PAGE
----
The English Civil War is an event that has been celebrated in the British Isles most notably for the fundamental change it wrought in the process of government. However, the author Christopher Hill called his book on the subject The World Turned Upside Down and to many people who lived through the war it must have appeared that their own world was indeed turned upside down. Many of the towns and villages of the country were razed by one side or the other, while financial extortion, religious polarization and upheaval were the order of the day. Militarily, it was a long drawn out affair in which the Parliamentarian faction gained the upper hand only after several years of bitter conflict. It achieved this by imposing new forms of discipline and organization on its armies and establishing them under one authority as the New Model Army. Most military forces during the period were normally composed of infantry, cavalry and artillery. At the beginning of the war it was clear that artillery was to play a significant part in this conflict, which was so heavily weighted in favour of the siege. Both Royalist and Parliamentarian factions raced to control ordnance stores in places such as London and Hull. Once control was gained, the use of such ordnance could be decisive in the siege warfare that later developed. This book is intended to give the reader an overview of the types of weapon used in this conflict and, as importantly, as clear a picture as possible of how artillery might have been used in the 17th century.
A collection of bronze and iron guns in the Army Museum in Vienna. The wrought iron breech-loaders at the left are almost exactly the same construction as those found in coastal waters in Britain and have been attributed to the 17th century. (Author's photograph)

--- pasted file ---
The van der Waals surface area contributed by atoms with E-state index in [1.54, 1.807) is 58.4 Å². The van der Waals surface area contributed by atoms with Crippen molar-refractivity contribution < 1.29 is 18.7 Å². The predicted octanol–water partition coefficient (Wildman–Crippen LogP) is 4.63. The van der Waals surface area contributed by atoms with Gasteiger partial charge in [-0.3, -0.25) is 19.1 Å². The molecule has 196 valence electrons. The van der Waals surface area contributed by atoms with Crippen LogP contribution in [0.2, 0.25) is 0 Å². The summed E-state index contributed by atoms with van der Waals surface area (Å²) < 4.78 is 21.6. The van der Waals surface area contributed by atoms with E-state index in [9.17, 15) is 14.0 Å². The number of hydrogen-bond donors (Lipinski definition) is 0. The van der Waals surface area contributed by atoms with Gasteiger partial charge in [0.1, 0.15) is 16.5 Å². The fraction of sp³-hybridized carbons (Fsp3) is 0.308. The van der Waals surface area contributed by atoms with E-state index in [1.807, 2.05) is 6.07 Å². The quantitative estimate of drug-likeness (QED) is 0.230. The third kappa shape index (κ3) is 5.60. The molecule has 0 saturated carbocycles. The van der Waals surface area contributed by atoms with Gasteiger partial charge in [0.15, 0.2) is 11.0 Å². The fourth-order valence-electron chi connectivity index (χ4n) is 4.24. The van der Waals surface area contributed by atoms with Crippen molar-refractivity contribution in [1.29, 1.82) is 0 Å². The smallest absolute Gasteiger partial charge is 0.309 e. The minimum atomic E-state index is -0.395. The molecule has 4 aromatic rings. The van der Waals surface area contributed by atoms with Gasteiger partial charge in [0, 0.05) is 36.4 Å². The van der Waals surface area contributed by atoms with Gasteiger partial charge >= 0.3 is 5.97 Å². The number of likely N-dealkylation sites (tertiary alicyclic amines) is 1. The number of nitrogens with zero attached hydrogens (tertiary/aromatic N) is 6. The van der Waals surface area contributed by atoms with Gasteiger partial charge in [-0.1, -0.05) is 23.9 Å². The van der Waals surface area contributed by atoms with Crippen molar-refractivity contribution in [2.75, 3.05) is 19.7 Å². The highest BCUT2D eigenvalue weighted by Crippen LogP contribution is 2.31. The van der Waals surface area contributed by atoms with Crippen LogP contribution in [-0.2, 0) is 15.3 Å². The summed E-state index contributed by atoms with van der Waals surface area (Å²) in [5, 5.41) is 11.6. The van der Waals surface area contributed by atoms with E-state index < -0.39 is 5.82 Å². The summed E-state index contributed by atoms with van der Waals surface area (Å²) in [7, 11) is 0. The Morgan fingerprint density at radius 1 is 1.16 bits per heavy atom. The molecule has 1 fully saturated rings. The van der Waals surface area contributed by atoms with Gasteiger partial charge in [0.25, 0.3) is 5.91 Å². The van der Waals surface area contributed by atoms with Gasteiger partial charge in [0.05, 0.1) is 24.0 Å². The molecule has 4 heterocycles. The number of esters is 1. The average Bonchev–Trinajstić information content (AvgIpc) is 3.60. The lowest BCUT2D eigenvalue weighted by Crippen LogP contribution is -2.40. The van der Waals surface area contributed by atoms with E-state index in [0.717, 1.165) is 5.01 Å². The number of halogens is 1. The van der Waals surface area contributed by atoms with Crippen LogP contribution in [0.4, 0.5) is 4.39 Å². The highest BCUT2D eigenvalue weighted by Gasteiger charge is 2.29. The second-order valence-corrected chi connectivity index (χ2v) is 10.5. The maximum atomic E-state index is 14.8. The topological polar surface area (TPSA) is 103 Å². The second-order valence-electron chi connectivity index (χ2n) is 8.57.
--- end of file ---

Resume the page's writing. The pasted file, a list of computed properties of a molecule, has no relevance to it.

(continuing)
It is a simple matter to divide the types of artillery into two categories, that is, field and siege artillery. Field artillery was considered light enough to he drawn into a battle and deployed there. We could divide the field guns into two further groups, defined by the type of gun: positional, or those that were placed in the battle line but not moved, and mobile, those that attended the infantry and moved with it. The use of field artillery is a somewhat controversial affair since several writers have claimed that it was of limited use on the battlefield. Siege artillery was too heavy to be used in the field and had to be transported specifically to a siege by a very large artillery train consisting of wagons, animals and all of the personnel to go with them.
The majority of guns used during the English Civil War were cast in bronze, a mixture of copper and tin, or iron. In the reign of Henry VIII the Weald area of Sussex had become the centre for the production of reliable cast iron guns and Britain had become a leader in iron gun production, so much so that she was able to export weapons to the Continent, where English guns had become the preferred military item. By the middle of the 17th century, however, this situation had changed. From 1629 English guns were no longer as widely available owing to an energy shortage in the Weald area. The serious deforestation involved in burning wood for charcoal had to be restricted and the Dutch, ever with an eye to trade, saw their opportunity to introduce guns cast in Sweden under the direction of Dutch merchants. These guns were known as finbankers and it is likely that many found their way into the armies of both sides during the Civil War.
Bronze guns were widely available and many famous English founders supplied them to both sides. Foremost amongst these was John Browne of Brenchley, Horsmonden, in Kent. He was the son of Thomas Browne and was granted a monopoly for casting guns for the navy in 1614. He became a royal gunfounder in 1618 and initially served Charles I but was then ordered by Parliament to cast guns for them during the
A small minion in the armoury of the Grand Palace at Valetta, Malta. The carriage may well be original and the carriage construction bears a close resemblance to those weapons used with infantry units in the Civil War.
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